Cyber safety

The internet is a great way to keep in touch with your friends and meet new people. This page helps you to stay safe online and can apply to social media apps, websites and other messaging tools. It is important to be careful about who you talk to, what information you post and the things you say to other people.

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Talking to people online - social media apps and websites

If you’re talking to people online we encourage you to follow these tips to stay safe:

  • Only talk to people you know and trust. If you are not sure if you can trust somebody, it is better not to talk to them. Remember that a person can pretend to be different to what they are actually like in real life when you talk to them online.
  • Never give out your personal details to people you don’t know or you’re not sure about. This includes your full name, address, phone number, school, age or email address. If you are in a chat room make sure you use a nickname.
  • Don’t give your passwords out to anyone else.
  • Choose your friends carefully. It is a good idea not to accept friend requests from people you don’t know.
  • Check your settings. Do not select an option that automatically accepts all friend or group requests. This way you will know exactly who you are adding and allowing to view your profile.
  • Set your profile to private. Ask mum or dad for help with doing this. If your profile is on private, only your friends can see information about you.
  • Remove any comments or photos which you do not want other people to see. Also, think before posting photos or comments that may upset someone else.

What do I do if something happens?

If you feel that you are being harassed or upset when talking to someone online, it is probably best to ignore them and stop contact with them by deleting or blocking them. You may also like to tell your parents or an older person you can trust if you are upset.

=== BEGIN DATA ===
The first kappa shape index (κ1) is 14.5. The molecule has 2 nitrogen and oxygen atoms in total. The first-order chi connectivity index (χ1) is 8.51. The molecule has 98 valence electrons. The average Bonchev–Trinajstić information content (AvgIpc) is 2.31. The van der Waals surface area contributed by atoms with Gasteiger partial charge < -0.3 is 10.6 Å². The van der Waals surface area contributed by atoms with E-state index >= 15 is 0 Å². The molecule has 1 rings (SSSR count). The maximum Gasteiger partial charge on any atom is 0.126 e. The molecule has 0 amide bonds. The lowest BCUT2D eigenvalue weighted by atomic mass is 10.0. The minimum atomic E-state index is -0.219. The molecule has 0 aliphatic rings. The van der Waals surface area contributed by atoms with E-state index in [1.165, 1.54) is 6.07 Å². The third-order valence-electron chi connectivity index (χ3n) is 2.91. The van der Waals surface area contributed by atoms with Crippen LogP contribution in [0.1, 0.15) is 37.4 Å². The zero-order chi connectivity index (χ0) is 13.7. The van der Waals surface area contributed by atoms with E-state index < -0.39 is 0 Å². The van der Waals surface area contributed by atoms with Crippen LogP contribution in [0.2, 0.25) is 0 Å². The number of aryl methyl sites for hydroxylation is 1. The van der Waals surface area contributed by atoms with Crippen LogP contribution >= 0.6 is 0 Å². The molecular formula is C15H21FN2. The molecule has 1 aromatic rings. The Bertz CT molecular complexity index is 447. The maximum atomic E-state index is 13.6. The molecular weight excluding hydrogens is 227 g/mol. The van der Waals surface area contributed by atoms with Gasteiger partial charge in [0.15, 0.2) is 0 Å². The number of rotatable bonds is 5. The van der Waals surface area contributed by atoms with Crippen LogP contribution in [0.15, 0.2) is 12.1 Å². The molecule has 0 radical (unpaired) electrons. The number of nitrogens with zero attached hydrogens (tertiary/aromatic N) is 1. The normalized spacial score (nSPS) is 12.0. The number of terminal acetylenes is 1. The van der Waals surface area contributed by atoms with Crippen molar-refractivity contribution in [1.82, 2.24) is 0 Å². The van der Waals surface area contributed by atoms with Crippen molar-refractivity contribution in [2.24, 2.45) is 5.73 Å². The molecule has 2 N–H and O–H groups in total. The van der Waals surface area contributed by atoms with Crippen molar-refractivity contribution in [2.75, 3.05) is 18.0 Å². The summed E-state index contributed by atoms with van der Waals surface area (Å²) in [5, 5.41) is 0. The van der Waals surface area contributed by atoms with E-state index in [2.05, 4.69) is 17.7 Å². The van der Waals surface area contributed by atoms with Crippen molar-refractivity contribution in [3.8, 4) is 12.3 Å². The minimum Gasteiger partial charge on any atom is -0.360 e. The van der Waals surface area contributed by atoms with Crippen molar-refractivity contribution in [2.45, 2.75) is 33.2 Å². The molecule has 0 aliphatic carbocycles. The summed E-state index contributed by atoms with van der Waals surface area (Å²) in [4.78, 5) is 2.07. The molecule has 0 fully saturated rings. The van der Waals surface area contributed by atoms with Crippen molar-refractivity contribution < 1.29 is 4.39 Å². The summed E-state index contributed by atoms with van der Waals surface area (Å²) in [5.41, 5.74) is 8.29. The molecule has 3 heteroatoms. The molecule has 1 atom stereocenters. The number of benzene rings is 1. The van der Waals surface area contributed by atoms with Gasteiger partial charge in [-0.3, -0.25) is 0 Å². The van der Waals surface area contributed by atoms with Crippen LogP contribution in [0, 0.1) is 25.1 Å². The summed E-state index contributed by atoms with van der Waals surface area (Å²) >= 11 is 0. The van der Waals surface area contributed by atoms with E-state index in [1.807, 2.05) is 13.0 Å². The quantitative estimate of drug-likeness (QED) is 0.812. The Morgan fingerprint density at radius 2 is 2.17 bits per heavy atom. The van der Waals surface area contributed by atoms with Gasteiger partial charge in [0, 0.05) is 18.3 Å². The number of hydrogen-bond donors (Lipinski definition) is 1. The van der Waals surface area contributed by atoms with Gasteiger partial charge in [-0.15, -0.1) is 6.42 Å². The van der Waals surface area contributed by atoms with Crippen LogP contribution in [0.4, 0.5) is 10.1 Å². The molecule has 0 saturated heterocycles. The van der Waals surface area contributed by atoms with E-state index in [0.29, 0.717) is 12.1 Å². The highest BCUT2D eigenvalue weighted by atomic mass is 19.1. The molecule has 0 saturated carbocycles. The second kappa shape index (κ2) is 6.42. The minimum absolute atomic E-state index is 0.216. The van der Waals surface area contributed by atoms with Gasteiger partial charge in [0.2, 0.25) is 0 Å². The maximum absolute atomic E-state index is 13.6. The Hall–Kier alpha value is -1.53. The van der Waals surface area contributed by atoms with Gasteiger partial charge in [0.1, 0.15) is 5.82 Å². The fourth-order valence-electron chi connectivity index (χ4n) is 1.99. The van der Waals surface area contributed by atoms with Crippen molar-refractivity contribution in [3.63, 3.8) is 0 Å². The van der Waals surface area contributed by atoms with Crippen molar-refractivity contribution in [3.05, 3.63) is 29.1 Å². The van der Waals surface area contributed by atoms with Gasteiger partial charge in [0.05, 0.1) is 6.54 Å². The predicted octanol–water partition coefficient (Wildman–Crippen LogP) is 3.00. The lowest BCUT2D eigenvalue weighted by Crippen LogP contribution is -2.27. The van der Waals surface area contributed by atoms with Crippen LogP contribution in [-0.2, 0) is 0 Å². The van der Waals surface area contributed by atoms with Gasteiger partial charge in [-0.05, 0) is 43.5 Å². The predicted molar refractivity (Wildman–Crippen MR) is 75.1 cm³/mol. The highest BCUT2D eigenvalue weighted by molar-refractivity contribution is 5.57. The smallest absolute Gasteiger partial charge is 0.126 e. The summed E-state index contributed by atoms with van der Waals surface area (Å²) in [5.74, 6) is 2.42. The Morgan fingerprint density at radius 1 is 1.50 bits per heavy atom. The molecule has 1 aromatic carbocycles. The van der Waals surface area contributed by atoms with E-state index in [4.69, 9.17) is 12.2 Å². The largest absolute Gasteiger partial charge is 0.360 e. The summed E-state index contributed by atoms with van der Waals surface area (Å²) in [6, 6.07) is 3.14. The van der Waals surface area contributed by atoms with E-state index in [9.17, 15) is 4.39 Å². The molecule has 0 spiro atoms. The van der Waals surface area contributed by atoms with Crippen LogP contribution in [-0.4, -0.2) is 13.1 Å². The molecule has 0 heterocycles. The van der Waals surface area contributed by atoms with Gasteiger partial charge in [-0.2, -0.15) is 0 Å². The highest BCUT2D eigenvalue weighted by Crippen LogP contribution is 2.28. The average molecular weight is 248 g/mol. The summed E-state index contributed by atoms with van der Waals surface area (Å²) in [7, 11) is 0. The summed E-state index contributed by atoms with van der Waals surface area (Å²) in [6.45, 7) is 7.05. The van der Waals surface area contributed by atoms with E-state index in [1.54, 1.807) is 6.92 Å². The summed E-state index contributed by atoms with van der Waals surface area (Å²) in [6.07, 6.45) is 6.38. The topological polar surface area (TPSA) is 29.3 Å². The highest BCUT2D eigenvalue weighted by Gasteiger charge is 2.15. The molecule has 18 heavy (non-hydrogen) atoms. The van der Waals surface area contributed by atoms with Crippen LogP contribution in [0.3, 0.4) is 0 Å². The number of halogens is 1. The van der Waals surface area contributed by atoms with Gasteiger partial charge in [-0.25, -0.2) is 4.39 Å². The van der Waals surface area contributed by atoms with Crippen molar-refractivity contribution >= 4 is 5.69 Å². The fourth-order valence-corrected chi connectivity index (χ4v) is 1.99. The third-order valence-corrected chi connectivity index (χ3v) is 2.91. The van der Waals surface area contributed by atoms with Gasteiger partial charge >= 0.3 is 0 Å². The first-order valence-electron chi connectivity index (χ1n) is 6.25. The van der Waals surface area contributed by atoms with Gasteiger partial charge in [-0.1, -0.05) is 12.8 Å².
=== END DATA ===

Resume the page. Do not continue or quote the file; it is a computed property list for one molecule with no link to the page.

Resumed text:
If you see something that scares or you or you feel like you are in danger, talk to your parents or someone else older than you that you can trust. The sooner you tell someone, the sooner something can be done about it and you will feel safe.

If someone is using a website inappropriately, you can report them to the website. The website may close their account, depending on how serious the problem is. The other person won’t be told that you complained about them.

Mobile phones

People may make inappropriate contact with you on your mobile phone, make harassing phone calls or send you nasty or improper SMS. Your privacy may also be breached. Although mobile phones are a great way to stay in touch with people, you should use it in a safe way.

If you’re talking to people online we encourage you to follow these tips to stay safe:

  • Only give your phone number to people that you know and trust.
  • If you want to send private information to someone using your phone, talk to your parents or someone older before you do.
  • If you use Bluetooth, change the settings so that your phone is not “discoverable”. This means that another phone searching for Bluetooth devices will not detect your phone. This will protect you from attacks. Only change your settings if you want someone who you know and trust to send you data.

What do I do if something happens?

If you receive a phone call or message which is threatening, harassing or upsets you, don’t reply. Talk to a parent or someone else older that you can trust.

Try to remember what the phone call or message said, when it was sent and what number it was from. This information will be useful to the person trying to help you.

Playing games online